### Create new system calls

You’ll need to create two system call for this project:

### 1. int getprocinfo(struct pstat *)

Because your MLFQ implementations are all in the kernel level, you need to extract useful information for each process by creating this system call so as to better test whether your implementation works as expected.

To be more specific, this system call returns 0 on success and -1 on failure. If success, some basic information about each process: its process ID, how many timer ticks have elapsed while running in each level, which queue it is currently placed on (3, 2, 1, or 0), and its current procstate (e.g., SLEEPING, RUNNABLE, or RUNNING) will be filled in the pstat structure as defined

struct pstat {
int inuse[NPROC]; // whether this slot of the process table is in use (1 or 0)
int pid[NPROC];   // PID of each process
int priority[NPROC];  // current priority level of each process (0-3)
enum procstate state[NPROC];  // current state (e.g., SLEEPING or RUNNABLE) of each process
int ticks[NPROC][4];  // number of ticks each process has accumulated at each of 4 priorities
int wait_ticks[NPROC][4]; // number of ticks each process has waited before being scheduled
};


The file can be seen pstat.h. Do not change the names of the fields in pstat.h.

Action items to successfully add pstat.h:

• Copy the pstat.h file to xv6/include directory
• Add following line to the user/user.h file
 enum procstate { UNUSED, EMBRYO, SLEEPING, RUNNABLE, RUNNING, ZOMBIE };

• Include pstat.h in places needed. More hints here.

### 2. int boostproc(void)

This system call simply increases the priority of current process one level unless it is already in queue number 3.

[EDITED] for simplicity this system call returns 0 unconditionally.

In reality existence of this system call makes the system susceptible to attack, where the process increases its priority right after it is demoted. But for the scope of this assignment it’ll make it easier for you to test if things are working correctly!

### Tips

• Most of the code for the scheduler is quite localized and can be found in proc.c; the associated header file, proc.h is also quite useful to examine. To change the scheduler, not too much needs to be done; study its control flow and then try some small changes.
• As part of the information that you track for each process, you will probably want to know its current priority level and the number of timer ticks it has left.
• It is much easier to deal with fixed-sized arrays in xv6 than linked-lists. For simplicity, we recommend that you use arrays to represent each priority level.
• You’ll need to understand how to fill in the structure pstat in the kernel and pass the results to user space and how to pass the arguments from user space to the kernel. Good examples of how to pass arguments into the kernel are found in existing system calls. In particular, follow the path of read(), which will lead you to sys_read(), which will show you how to use int argint(int n, int *ip) in syscall.c (and related calls) to obtain a pointer that has been passed into the kernel.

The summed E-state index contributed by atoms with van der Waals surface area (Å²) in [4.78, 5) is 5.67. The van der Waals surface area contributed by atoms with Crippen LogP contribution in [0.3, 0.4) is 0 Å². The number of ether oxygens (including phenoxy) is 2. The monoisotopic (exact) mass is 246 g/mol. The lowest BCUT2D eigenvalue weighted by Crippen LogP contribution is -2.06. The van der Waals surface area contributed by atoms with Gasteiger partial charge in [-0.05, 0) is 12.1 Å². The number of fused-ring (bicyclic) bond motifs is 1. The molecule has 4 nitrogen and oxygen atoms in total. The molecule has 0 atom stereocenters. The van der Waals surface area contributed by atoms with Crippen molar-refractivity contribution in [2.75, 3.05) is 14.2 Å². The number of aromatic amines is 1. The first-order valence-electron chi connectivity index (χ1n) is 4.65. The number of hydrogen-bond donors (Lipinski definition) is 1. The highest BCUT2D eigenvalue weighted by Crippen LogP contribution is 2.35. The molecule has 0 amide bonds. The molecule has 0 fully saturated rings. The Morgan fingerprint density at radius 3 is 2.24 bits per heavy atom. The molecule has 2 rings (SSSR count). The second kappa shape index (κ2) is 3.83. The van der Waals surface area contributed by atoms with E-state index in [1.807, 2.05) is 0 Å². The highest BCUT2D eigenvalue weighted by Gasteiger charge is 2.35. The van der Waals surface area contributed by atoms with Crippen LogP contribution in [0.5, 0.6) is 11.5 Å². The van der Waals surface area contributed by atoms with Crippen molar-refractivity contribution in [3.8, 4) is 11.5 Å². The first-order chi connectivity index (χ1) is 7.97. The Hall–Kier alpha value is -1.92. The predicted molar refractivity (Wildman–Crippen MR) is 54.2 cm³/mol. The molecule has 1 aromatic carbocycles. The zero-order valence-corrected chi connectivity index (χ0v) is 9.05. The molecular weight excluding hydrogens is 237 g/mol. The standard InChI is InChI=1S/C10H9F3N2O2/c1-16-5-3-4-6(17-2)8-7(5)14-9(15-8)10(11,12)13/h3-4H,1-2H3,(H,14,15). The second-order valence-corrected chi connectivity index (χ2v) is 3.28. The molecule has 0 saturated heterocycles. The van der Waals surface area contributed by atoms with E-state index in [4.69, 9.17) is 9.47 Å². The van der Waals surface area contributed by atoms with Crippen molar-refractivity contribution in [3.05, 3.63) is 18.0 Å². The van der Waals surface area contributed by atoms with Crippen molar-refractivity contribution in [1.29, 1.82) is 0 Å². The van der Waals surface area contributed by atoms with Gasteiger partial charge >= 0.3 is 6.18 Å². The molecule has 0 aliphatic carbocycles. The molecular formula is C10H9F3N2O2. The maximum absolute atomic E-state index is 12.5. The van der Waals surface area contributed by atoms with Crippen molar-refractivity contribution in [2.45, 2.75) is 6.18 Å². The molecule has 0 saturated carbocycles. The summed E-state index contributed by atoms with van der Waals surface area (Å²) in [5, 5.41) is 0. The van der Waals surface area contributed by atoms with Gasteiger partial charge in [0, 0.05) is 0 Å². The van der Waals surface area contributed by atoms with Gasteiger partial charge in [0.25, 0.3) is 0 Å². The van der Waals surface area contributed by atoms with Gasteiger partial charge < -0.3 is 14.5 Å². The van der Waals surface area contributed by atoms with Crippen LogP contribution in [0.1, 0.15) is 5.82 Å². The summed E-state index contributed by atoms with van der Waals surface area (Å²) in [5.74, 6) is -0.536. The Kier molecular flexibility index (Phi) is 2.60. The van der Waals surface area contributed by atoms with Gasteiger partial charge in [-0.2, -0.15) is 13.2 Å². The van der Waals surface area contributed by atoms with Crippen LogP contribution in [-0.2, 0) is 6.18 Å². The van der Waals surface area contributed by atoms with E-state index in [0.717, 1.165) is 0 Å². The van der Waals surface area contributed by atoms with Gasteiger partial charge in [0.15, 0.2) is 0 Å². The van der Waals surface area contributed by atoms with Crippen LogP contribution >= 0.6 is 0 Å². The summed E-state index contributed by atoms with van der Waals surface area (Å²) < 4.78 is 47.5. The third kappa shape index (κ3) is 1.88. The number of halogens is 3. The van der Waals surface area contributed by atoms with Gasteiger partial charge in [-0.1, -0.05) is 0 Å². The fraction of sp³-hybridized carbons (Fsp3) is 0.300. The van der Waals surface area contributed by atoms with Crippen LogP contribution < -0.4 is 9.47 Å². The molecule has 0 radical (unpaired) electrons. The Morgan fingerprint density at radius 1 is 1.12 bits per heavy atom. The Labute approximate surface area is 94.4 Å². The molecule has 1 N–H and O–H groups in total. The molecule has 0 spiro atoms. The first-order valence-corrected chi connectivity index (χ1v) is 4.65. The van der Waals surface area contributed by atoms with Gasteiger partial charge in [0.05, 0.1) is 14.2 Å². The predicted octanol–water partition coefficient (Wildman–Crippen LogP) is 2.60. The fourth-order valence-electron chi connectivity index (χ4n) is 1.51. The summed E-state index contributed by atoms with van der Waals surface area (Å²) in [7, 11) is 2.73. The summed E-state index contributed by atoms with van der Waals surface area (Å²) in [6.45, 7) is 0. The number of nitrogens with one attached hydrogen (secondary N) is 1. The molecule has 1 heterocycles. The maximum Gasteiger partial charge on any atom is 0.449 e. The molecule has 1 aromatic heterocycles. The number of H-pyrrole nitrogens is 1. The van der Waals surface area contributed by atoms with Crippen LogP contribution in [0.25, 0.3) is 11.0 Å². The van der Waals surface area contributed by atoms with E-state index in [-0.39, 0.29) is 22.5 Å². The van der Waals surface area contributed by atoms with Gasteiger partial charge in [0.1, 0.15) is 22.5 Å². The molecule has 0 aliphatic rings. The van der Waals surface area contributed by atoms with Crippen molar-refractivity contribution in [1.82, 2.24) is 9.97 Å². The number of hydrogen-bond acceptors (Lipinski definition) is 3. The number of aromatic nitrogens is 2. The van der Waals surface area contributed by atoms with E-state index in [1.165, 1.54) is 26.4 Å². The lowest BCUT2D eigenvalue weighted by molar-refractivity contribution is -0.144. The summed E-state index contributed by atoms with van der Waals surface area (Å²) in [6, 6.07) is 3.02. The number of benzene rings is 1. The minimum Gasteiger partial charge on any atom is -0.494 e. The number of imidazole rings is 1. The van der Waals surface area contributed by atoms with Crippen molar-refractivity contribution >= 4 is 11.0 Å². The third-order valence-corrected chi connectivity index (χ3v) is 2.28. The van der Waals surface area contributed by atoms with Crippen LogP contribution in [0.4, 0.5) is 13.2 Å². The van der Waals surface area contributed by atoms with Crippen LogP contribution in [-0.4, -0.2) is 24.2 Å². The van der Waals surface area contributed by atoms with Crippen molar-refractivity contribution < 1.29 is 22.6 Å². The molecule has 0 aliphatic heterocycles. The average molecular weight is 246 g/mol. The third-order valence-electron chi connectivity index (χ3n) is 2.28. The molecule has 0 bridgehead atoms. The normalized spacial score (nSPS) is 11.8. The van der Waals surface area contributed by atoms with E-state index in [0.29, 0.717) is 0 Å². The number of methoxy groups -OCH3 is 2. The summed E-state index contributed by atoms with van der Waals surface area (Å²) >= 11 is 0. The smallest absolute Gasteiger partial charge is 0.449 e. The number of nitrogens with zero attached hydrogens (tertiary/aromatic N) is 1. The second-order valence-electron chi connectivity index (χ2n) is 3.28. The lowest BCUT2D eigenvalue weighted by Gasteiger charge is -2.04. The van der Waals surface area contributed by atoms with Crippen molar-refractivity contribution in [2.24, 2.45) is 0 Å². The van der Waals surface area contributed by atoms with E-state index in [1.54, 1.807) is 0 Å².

• To run the xv6 environment, use make qemu-nox. Type cntl-a followed by x to exit the emulation.

### Code

We suggest that you start from the source code of xv6 at ~cs537-1/xv6-sp20 , instead of your own code from p1b as bugs may propagate and affect this project.

> cp -r ~cs537-1/xv6-sp20 ./


## Testing

Testing is critical. Testing your code to make sure it works is crucial. Writing testing scripts for xv6 is a good exercise in itself, however, it is a bit challenging. As you may have noticed from p1b, all the tests for xv6 are essentially user programs that execute at the user level.

Basic Test

You can test your MLFQ scheduler by writing workloads and instrumenting it with getprocinfo systemcall. Following is an example of a user program which spins for a user input iterations. You can download this example here.

#include "types.h"
#include "stat.h"
#include "user.h"
#include "pstat.h"

int
main(int argc, char *argv[])
{
struct pstat st;

if(argc != 2){
printf(1, "usage: mytest counter");
exit();
}

int i, x, l, j;
int mypid = getpid();

for(i = 1; i < atoi(argv[1]); i++){
x = x + i;
}

getprocinfo(&st);
for (j = 0; j < NPROC; j++) {
if (st.inuse[j] && st.pid[j] >= 3 && st.pid[j] == mypid) {
for (l = 3; l >= 0; l--) {
printf(1, "level:%d \t ticks-used:%d\n", l, st.ticks[j][l]);
}
}
}

exit();
return 0;
}


If you run ticks-test 10000000 the expected output is something like below:

level:3      ticks-used:8
level:2      ticks-used:16
level:1      ticks-used:32
level:0      ticks-used:160


The ticks used on the last level will be somewhat unpredictable and it may vary. However, on most machines, we should be able to see that the ticks used at levels 3, 2, and 1 as 8, 16 and 32 respectively. As there are no other programs are running, there won’t be any boost for this program after it reaches bottom queue (numbered 0) (It won’t wait for 500 ticks). If you invoke with small counter value such as 10 (ticks-test 10), then the output should be like this:

level:3      ticks-used:1
level:2      ticks-used:0
level:1      ticks-used:0
level:0      ticks-used:0


These tests are by no means exhaustive. It is important (and a good practice) to write your own test programs. Try different tests which will exercise the functionality of the scheduler by using fork(), sleep(n), and other methods.

mkdir -p ~cs537-1/handin/LOGIN/p2b/src


To submit your solution, copy all of the xv6 files and directories with your changes into ~cs537-1/handin/<cs-login>/p2b/src. One way to do this is to navigate to your solution’s working directory and execute the following command:

cp -r . ~cs537-1/handin/<cs-login>/p2b/src/


Consider the following when you submit your project:

• If you use any slip days you have to create a SLIP_DAYS file in the /<cs-login>/p2b/ directory otherwise we use the submission on the due date.
• Do not remove the README file in the main directory
• Do not change the permissions
• Do not remove the other files that you are not modifying
• Do not modify or remove the Makefile
• Your files should be directly copied to ~cs537-1/handin/<cs-login>/p2b/src directory. Having subdirectories in <cs-login>/p2b/src like <cs-login>/p2b/src/xv6-sp19 or … is not acceptable.